Several times in my career I’ve found that the entire focus of a user experience strategy and the measure of success of an experience comes down to users clicking on a single link. Clicks on call-to-action links are one of the highest priorities of a site design, and one of the most empirically measurable ways to evaluate if an experience is performing as well as it needs to. It is logical to assume that adding typical design qualities to increase prominence like bright colors, photos, or increased size will make a link more noticeable, and therefore more clickable.

In addition, quantitative research was provided to me by an accident. Working at Razorfish at the time, I had access to their Advanced Optimization tool. Advanced Optimization was a tool that tracked user events including clicks and scrolling. It was able to track exactly which link was used on a page.

There are other similar tools now like the ones mentioned above. On two separate sites the interface designs happened to provide users with both stylized graphic options and simple, underlined text links to the same destinations. I was able to see the results, and across thousands of users the text links outperformed graphic links by 15 to 1. In one example the outperforming link was “below the fold”.

3) Scrolling

The last example of qualitative and quantitative research combining for a unique insight is a great demonstration of why both types of research are truly important. Users scroll. They don’t all scroll all the time but they do scroll. This comes up often as requests to put information above the fold.

Tools like the ones mentioned above or Google Analytics will help you learn how many users scroll on your site, and how far they scroll. It’s a safe bet that you’ll find about a 10% drop-off per each screen height. So if your page is about 10 average screens high, you’ll get only about 10% of users getting to the bottom. Or 90% of users will see the next screen height’s worth of page “below the fold”.

There is an exception to this, however. If the design is such that it looks like the page is complete and no scrolling is necessary. If an object, especially text overlaps so that it is cut off at the bottom of the screen, it will create a visual cue telling users that there’s more to see. If this is the case users will often scroll. If it is not the case, users will rarely scroll. This is not something that could have been learned in purely quantitative research. It’s only through direct observation that this would become clear.

Scrolling Activity

Here the heatmap shows you scrolling activity on this page where the design looks complete in the first view and doesn’t have a visual cue to continue. You can see a clearly where the red stops and below that there is a sharp drop in users who scroll.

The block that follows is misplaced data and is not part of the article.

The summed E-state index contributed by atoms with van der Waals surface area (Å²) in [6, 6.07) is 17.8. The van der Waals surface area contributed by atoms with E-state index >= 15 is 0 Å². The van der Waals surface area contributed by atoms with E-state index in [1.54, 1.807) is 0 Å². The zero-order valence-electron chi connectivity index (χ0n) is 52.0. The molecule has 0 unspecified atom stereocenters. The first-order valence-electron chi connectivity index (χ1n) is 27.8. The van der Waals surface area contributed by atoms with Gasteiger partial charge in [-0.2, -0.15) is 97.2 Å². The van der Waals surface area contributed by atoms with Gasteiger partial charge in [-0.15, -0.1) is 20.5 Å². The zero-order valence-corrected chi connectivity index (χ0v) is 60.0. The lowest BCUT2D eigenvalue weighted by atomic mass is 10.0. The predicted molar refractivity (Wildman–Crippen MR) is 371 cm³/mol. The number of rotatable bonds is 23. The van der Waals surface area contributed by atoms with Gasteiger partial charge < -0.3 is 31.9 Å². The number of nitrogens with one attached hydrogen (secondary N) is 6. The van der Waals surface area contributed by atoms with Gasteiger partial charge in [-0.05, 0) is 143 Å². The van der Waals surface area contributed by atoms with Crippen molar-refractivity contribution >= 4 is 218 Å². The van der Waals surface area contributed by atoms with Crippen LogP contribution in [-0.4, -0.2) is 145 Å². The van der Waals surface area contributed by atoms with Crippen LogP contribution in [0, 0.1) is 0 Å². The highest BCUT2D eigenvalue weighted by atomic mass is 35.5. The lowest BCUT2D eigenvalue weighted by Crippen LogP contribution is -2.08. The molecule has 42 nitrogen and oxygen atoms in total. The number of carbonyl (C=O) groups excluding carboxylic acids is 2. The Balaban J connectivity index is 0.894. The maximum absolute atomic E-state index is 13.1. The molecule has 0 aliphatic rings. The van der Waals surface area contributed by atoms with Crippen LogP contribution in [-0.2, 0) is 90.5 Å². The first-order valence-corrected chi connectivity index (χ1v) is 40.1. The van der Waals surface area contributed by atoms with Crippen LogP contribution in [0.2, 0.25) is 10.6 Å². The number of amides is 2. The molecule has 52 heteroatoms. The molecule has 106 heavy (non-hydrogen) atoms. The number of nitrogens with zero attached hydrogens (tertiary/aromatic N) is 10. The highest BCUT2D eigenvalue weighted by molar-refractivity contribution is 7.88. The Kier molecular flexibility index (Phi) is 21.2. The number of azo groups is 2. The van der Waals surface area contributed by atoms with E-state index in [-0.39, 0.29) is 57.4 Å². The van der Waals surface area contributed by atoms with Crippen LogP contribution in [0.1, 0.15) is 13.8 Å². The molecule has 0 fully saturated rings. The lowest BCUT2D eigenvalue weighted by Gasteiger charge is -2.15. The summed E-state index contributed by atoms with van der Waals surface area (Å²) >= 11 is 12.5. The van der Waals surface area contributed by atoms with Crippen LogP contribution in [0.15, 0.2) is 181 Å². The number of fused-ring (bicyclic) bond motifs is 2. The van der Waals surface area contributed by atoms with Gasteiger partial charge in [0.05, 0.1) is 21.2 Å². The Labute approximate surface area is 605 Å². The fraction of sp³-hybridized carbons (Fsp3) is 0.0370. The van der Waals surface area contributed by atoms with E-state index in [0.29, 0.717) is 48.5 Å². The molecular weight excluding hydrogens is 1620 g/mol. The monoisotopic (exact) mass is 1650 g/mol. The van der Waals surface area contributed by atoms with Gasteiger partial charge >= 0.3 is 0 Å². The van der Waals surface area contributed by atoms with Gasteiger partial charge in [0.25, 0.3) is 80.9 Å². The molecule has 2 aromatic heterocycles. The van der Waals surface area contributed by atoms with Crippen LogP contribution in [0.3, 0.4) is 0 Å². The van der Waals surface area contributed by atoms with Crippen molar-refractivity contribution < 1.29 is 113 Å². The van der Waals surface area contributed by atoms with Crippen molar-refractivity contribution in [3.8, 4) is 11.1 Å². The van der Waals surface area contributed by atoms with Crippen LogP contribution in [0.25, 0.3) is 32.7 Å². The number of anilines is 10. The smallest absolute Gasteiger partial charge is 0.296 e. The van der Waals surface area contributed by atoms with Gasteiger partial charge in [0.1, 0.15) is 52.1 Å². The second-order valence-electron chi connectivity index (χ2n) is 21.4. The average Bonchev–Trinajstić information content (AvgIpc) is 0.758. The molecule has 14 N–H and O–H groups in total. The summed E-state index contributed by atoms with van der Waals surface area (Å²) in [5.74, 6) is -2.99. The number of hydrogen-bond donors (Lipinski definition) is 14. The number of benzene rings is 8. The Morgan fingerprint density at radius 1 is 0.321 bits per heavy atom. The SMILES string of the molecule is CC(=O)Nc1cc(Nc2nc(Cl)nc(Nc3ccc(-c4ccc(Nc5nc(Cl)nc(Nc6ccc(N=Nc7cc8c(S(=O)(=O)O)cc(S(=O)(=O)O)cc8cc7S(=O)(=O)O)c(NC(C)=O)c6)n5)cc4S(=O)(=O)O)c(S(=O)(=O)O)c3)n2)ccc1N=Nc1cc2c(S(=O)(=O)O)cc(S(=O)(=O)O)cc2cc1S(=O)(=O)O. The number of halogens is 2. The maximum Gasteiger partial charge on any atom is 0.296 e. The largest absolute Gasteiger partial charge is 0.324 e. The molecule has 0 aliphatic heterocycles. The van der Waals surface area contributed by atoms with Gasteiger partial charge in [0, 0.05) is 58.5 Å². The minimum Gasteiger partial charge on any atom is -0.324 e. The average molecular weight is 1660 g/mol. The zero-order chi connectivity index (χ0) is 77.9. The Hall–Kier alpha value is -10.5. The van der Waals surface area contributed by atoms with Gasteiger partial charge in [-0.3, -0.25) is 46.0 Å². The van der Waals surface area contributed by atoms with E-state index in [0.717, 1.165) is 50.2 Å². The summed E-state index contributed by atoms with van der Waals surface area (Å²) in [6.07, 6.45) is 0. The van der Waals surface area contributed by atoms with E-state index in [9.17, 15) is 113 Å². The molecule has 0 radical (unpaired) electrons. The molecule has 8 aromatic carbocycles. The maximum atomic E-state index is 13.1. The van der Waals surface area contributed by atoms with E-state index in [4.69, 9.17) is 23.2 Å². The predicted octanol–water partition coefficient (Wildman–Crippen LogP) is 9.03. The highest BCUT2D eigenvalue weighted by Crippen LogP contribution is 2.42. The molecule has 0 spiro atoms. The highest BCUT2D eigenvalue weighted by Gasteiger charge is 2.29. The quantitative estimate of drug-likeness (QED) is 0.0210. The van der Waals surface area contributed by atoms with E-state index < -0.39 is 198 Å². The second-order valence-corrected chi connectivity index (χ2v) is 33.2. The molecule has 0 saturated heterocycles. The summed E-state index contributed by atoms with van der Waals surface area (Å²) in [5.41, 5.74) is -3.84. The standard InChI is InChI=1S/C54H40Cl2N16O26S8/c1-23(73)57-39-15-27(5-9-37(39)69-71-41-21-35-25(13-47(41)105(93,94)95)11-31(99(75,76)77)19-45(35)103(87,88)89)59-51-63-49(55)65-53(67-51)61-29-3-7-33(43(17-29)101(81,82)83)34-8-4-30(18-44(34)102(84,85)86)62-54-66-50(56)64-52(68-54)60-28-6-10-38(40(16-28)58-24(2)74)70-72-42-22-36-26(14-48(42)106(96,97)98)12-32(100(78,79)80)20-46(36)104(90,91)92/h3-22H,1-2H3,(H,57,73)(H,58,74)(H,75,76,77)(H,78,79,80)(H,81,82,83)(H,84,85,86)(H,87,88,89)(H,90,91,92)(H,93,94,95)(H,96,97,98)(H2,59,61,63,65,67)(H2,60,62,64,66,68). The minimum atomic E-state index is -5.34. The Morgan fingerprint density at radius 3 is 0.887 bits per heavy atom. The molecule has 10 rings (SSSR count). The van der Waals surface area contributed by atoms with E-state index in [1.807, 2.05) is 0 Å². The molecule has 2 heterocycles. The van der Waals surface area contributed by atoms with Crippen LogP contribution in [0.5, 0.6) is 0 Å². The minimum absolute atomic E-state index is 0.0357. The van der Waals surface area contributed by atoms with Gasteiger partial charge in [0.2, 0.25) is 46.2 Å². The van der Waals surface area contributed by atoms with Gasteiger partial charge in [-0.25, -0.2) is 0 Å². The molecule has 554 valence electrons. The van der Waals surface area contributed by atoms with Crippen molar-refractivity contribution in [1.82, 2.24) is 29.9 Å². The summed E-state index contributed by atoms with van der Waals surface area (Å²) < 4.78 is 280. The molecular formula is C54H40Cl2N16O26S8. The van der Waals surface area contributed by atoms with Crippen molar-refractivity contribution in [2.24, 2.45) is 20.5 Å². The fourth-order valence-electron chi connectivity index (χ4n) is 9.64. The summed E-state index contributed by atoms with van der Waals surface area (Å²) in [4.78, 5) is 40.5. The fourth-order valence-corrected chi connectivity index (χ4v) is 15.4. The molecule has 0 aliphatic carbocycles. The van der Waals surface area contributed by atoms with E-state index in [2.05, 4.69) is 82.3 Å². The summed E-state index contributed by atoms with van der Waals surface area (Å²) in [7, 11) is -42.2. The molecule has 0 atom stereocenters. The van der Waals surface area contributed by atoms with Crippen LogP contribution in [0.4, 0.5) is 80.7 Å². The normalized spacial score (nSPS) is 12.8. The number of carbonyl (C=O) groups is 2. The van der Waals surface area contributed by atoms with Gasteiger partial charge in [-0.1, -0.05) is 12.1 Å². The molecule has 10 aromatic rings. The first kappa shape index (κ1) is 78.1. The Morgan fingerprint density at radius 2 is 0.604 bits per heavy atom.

Scrolling on a page

Here the heatmap shows that users are scrolling on this page, and the design that does not look complete on first view is providing a visual cue to continue. These pages are from the same website, but the design is prompting different behavior.


An informed design is a more effective design. A combination of both qualitative and quantitative research will provide data on behavior and motivations for that behavior, allowing UX practitioners to make confident decisions when designing an interactive experience.

Related Articles

Steve Cleff is a User Experience Strategist from the United States who believes in data-driven design. He is Director of User Experience for The Archer Group and has led User Experience teams at Comcast, Razorfish, and Digitas Health. Steve has led hundreds of research sessions and owes his successes to the users he’s observed. Follow him at @uxcleff.

2 responses to “3 Surprises from Combining Qualitative and Quantitative Research”

Yay! You've decided to leave a comment. That's fantastic! Please keep in mind that comments are moderated and rel="nofollow" is in use. So, please do not use a spammy keyword or else it will be deleted. Let's have a personal and meaningful conversation instead. Thanks for dropping by!

  • This article really good and worth reading, but I have a question regarding your blog’s design. How will I come to know the article, I am reading is new or older? I mean there is no date of the post in your blog.

  • Hi Gopal,

    thank you for your comment. I do not mention the publication date of my articles. I performed an A/B test a while ago and the test result showed a lower bounce rate when the publication date was invisible. I realize the consequences but I’m on the verge of rethinking this.

    Happy to hear that you liked the article!

Popular UX books

100 Things Every Designer Needs to Know About People - By Susan Weinschenk
A Project Guide to UX Design - By Carolyn Chandler
The Elements of User Experience: User-Centered Design for the Web and Beyond - By Jesse James Garrett
Don't make me think - By Steve KrugPopular book
Designing Web Usability - By Jakob Nielsen
Seductive Interaction Design: Creating Playful, Fun, and Effective User Experiences - By Stephen P.AndersonPopular book